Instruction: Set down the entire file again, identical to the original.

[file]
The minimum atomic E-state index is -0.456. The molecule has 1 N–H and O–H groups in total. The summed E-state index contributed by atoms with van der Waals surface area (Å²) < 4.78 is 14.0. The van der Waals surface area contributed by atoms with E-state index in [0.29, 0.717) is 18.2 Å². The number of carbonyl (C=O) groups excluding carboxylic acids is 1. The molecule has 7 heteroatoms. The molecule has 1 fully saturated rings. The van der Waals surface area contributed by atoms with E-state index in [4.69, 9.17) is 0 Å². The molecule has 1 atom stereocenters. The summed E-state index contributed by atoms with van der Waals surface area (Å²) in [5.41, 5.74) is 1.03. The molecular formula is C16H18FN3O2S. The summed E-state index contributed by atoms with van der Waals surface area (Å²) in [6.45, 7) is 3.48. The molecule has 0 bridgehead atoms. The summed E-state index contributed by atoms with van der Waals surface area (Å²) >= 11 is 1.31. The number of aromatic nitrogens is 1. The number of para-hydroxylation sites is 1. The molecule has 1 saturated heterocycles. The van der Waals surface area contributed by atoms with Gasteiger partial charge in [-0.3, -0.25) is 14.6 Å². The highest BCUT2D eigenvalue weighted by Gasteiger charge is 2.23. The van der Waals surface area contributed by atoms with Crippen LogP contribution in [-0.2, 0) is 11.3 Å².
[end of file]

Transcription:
The minimum atomic E-state index is -0.456. The molecule has 1 N–H and O–H groups in total. The summed E-state index contributed by atoms with van der Waals surface area (Å²) < 4.78 is 14.0. The van der Waals surface area contributed by atoms with E-state index in [0.29, 0.717) is 18.2 Å². The number of carbonyl (C=O) groups excluding carboxylic acids is 1. The molecule has 7 heteroatoms. The molecule has 1 fully saturated rings. The van der Waals surface area contributed by atoms with E-state index in [4.69, 9.17) is 0 Å². The molecule has 1 atom stereocenters. The summed E-state index contributed by atoms with van der Waals surface area (Å²) in [5.41, 5.74) is 1.03. The molecular formula is C16H18FN3O2S. The summed E-state index contributed by atoms with van der Waals surface area (Å²) in [6.45, 7) is 3.48. The molecule has 0 bridgehead atoms. The summed E-state index contributed by atoms with van der Waals surface area (Å²) >= 11 is 1.31. The number of aromatic nitrogens is 1. The number of para-hydroxylation sites is 1. The molecule has 1 saturated heterocycles. The van der Waals surface area contributed by atoms with Gasteiger partial charge in [-0.3, -0.25) is 14.6 Å². The highest BCUT2D eigenvalue weighted by Gasteiger charge is 2.23. The van der Waals surface area contributed by atoms with Crippen LogP contribution in [-0.2, 0) is 11.3 Å².